17. reluctantpatriot

    reluctantpatriot I am good without god.

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    Whether legal or not, predators of livestock "disappear" no matter what species they are. I don't know of anyone in particular who fires anti-raptor surpressive fire around their poultry pens, but it wouldn't surprise me if someone told me that it happens here. It is one thing to kill for the sake of killing, but it is another when your livestock, or the safety of pets and family, are concerned.

    I hear rumors of things that happen, but I couldn't tell you who actually does them or if they are truth or merely fiction. Doesn't pay to poke around. The philosophy where I live is "shoot, shovel, shut up" so I let the talk of predators taking dirt naps lie as a sleeping dog.

    I wish you the best of luck in dealing with your predator problem.
     
  18. oregonbuckaroo

    oregonbuckaroo Member

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    we go by the shoot, shovel, shut up way around here to
     
  19. Mr. Dot

    Mr. Dot Well-Known Member

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    Hello again.
    Well, I spent a good part of the night of the kill on the coop roof tucked into a sleeping bag with a rifle and spotlight next to me. No action.
    The next morning I let the dogs out and they chased a grey cat that I just got enough of a glimpse of to know it wasn't our grey cat. That reminded me that the morning of the kill (day before) the dogs had chased a cat that I was certain was our cat. Didn't get a look but I've never seen another cat around here. I was so certain that it was our cat that I scolded (yelled) at the dogs for chasing their housemate. So while the mystery continues, I think Gayle in KY's suggestion of a domestic cat moves to the head of the line. I still have a hard time imagining a cat consuming the contents of the body cavity but the fact that a puss stranger was here lends credence.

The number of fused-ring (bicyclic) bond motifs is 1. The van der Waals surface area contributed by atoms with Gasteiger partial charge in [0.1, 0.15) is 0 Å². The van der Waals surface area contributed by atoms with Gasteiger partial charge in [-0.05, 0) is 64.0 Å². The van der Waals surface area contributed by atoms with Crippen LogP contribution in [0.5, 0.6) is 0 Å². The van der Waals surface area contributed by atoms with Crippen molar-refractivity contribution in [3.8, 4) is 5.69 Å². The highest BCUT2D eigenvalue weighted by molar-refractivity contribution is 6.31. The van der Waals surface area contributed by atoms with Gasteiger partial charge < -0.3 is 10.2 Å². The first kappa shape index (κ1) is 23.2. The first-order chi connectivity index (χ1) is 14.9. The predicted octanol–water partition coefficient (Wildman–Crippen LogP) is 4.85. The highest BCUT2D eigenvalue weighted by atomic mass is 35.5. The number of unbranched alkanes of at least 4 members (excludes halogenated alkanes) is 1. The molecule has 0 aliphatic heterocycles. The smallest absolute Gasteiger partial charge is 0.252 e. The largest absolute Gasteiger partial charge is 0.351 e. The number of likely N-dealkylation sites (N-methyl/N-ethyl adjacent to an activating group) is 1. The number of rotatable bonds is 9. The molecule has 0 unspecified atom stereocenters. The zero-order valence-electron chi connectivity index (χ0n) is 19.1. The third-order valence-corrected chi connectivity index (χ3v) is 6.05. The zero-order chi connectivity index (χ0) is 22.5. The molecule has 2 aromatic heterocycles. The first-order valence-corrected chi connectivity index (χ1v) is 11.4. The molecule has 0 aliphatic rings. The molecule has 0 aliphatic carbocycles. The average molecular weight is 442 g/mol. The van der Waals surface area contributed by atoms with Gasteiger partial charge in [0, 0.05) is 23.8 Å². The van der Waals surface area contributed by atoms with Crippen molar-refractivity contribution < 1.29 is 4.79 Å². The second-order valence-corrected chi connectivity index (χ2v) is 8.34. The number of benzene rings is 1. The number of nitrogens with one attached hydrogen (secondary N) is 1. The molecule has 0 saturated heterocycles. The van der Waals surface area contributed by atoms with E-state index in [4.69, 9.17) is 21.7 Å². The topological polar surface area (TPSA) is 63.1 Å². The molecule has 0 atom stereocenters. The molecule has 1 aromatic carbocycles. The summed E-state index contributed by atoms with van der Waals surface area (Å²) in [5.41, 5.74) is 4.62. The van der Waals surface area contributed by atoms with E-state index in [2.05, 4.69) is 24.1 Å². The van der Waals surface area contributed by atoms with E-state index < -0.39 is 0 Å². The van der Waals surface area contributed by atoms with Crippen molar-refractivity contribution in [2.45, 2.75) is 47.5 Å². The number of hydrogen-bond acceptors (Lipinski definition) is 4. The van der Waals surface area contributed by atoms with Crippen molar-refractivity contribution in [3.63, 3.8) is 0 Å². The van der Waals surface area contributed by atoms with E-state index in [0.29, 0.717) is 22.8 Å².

So anyway, two days now with no additional loses. The bacon I draped around on the hotwire caught the attention of my middle dog and has reinforced his already healthy respect for Mr. Electric Fence. If it is a four-legged predator I have a feeling they might have learned the same lesson.

    At an undisclosed westslope mountainside lair in the Blackfoot drainage baysidebunny. I guess possums just aren't around in this part of the world. Never thought much about that before. Haven't laid eyes on a raccoon nearby either for that matter. I see bandit roadkill now and then in the river valleys but I think we might be a little out of their territory at this altitude and distance from running water.

    Anyhow, so far so good - knock wood. Thanks for the responses. I learned a thing or two about the enemy(s).
     
  20. Quint

    Quint Well-Known Member

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    Aliens to be sure. Just be glad they didn't decide to probe you.

    Keep an eye out for black helicopters. They're bound to be sneaking around. ;)

    In seriousness SSS might be in order.